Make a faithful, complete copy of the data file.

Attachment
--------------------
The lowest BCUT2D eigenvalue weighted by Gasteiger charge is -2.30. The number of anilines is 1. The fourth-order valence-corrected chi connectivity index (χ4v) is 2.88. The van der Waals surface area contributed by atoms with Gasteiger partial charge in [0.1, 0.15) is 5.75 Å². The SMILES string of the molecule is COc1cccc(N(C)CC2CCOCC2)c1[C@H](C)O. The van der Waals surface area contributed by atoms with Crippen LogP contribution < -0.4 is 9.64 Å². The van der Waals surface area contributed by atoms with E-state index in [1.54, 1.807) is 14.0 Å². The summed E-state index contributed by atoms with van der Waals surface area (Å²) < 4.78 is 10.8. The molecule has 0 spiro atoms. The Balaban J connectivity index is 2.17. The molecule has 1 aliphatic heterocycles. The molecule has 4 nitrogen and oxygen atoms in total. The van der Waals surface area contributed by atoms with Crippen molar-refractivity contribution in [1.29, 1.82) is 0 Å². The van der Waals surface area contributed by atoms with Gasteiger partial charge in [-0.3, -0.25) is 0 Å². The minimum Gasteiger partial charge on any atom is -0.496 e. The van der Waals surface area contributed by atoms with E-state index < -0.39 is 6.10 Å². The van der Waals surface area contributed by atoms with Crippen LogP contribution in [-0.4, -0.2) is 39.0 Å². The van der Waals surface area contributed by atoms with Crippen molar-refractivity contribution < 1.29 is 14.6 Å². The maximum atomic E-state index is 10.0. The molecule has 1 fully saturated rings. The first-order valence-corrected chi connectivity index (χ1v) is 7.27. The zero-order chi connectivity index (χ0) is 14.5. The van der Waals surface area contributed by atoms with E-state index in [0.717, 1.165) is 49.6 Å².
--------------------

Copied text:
The lowest BCUT2D eigenvalue weighted by Gasteiger charge is -2.30. The number of anilines is 1. The fourth-order valence-corrected chi connectivity index (χ4v) is 2.88. The van der Waals surface area contributed by atoms with Gasteiger partial charge in [0.1, 0.15) is 5.75 Å². The SMILES string of the molecule is COc1cccc(N(C)CC2CCOCC2)c1[C@H](C)O. The van der Waals surface area contributed by atoms with Crippen LogP contribution < -0.4 is 9.64 Å². The van der Waals surface area contributed by atoms with E-state index in [1.54, 1.807) is 14.0 Å². The summed E-state index contributed by atoms with van der Waals surface area (Å²) < 4.78 is 10.8. The molecule has 0 spiro atoms. The Balaban J connectivity index is 2.17. The molecule has 1 aliphatic heterocycles. The molecule has 4 nitrogen and oxygen atoms in total. The van der Waals surface area contributed by atoms with Crippen molar-refractivity contribution in [1.29, 1.82) is 0 Å². The van der Waals surface area contributed by atoms with Gasteiger partial charge in [-0.3, -0.25) is 0 Å². The minimum Gasteiger partial charge on any atom is -0.496 e. The van der Waals surface area contributed by atoms with E-state index < -0.39 is 6.10 Å². The van der Waals surface area contributed by atoms with Crippen LogP contribution in [-0.4, -0.2) is 39.0 Å². The van der Waals surface area contributed by atoms with Crippen molar-refractivity contribution < 1.29 is 14.6 Å². The maximum atomic E-state index is 10.0. The molecule has 1 fully saturated rings. The first-order valence-corrected chi connectivity index (χ1v) is 7.27. The zero-order chi connectivity index (χ0) is 14.5. The van der Waals surface area contributed by atoms with E-state index in [0.717, 1.165) is 49.6 Å².